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Sarah Hoover: “Seville is more similar to western culture than I had anticipated”

11th May, 2015 ·

I study Sociology with a concentration in Applied Social and Cultural Studies. I’m originally from Wilmington, Delaware (the proud home of Vice President Joe Biden), right outside of Philadelphia.

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Seville is more similar to western culture than I had anticipated, and I live a very comfortable life in Spain. The weather is always sunny, the people are friendly and the food is amazing. Now that it’s spring, all of the beautiful orange trees are blooming and the whole city smells like orange blossoms.

My host mother, Gumersinda is one of the sweetest ladies I’ve ever met and treats me just like her daughter. She takes care of me when I’m sick and scolds me when I don’t wear enough layers outside! It’s great staying with a host family because I’m learning Spanish so quickly and get to talk to Gumersinda about her family and her daily life.

Plaza de Espana Edit

Sevilla is a very traditional city and Sevillano’s take pride in their heritage, so I love learning about the culture of Andalucia, such as the flamenco dancing, bull fighting, or cooking. We had a cooking class with ESA a few weeks ago and learned how to make Paella, which is my new favorite food!

University of New England: similarities and differences in comparison with UPO

UNE is a small, private university which is a lot different than UPO. Pablo de Olavide does a great job in taking care of their international students, such as planning excursions like hiking trips to Cortegana, tours of a local olive oil factory or trips to the movies. They also set up language tables during the week where you can practice your Spanish, and have a strong intercambio program so the American and Spanish students can meet and talk together. UNE is also devoted to helping us make the most of our college experience, so it’s nice feeling taken care of in both countries.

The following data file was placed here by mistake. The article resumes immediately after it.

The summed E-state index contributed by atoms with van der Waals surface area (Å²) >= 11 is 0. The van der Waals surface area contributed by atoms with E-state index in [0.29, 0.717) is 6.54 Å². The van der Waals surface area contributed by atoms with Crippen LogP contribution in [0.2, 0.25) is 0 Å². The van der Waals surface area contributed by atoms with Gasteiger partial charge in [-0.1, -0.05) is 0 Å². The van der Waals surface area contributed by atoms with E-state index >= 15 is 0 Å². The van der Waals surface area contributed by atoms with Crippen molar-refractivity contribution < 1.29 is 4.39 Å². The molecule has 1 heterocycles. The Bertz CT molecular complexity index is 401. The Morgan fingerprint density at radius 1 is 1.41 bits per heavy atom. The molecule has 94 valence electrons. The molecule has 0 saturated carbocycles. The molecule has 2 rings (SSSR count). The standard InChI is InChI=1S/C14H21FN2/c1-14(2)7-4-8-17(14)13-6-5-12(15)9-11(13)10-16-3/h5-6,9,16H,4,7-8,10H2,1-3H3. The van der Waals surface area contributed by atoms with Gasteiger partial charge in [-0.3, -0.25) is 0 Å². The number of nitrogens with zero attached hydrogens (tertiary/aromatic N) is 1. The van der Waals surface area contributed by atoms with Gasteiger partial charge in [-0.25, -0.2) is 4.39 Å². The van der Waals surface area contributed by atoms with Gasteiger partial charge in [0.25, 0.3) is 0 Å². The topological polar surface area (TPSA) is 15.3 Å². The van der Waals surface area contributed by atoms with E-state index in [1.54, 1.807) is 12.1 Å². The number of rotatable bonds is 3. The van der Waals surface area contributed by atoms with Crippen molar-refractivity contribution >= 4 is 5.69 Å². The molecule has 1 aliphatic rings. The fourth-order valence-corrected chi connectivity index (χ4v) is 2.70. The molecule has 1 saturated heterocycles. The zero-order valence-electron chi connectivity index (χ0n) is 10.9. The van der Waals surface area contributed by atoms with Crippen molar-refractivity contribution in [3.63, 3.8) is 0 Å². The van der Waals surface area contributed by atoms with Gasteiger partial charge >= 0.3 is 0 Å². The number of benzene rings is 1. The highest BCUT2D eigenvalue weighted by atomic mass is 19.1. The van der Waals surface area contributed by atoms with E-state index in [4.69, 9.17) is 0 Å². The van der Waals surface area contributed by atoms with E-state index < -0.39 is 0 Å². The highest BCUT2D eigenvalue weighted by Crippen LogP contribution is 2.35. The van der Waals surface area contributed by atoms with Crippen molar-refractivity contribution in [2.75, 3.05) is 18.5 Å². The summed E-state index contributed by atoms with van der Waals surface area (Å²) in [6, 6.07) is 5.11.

Why Sevilla, Spain

I’ve always had a love for travelling, and I’ve known I wanted to study abroad since I was in 9th grade. One of my main goals right now is to be fluent in Spanish, and when I found out we had a program with our school to go to Sevilla, it seemed perfect. Shortly after coming here, I fell in love with this great city and its people, and now I feel I found my purpose of studying abroad.

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I would highly recommend coming to Sevilla to study or travel. When I first decided to come to Spain, I talked to many people and asked them their opinions on Sevilla. Every person I spoke to said Sevilla was one of their favorite places to visit, and I finally understand why. Sevilla is so rich in culture and life and positivity. The atmosphere and lifestyle of Spain in general is more relaxed than the United States, and I’m constantly reminded that there’s more to life than rushing around getting from place to place. Walking down the street you see people young and old sitting in the sun enjoying a nice café con leche or a sweet pastry. The city is full of families walking together, moms pushing strollers and children running around playing with their siblings. The many parks of Sevilla are full of people running, picnicking, and just enjoying the day. Living in Sevilla teaches me to live fully in the present and make the most of each day I have here in this paradise!

Cultural shock?

As I mentioned before, my host mother is amazing. She makes me all of my meals and does my laundry. She used to be a chef, and she makes some incredible dishes for meals. I’ve been very fortunate and haven’t had any culture shock with food or routines. Spaniards eat lunch and dinner very, very late compared to America and for some people this can take some getting used to. Usually I eat lunch at home around 3:30 and dinner around 9:30 or later. For me, it wasn’t a difficult process because I’m used to eating dinner late with my own family, but my friends have all adjusted very quickly and now it seems totally normal to them.

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Returning home will be hard, but I’m planning on taking parts of Spain with me. I’ve picked up many great new perspectives on life, and have realized that there are different ways of living than just the one you’re born into. I can’t wait to cook traditional Spanish food for my family, tell my friends about the newest European style and make sure to take the time to enjoy the day for myself. Living in Sevilla these past few months have been truly wonderful, and I know when it’s time to go home, although sad, I’ll forever keep Sevilla and the friends I’ve made along the way close to my heart.

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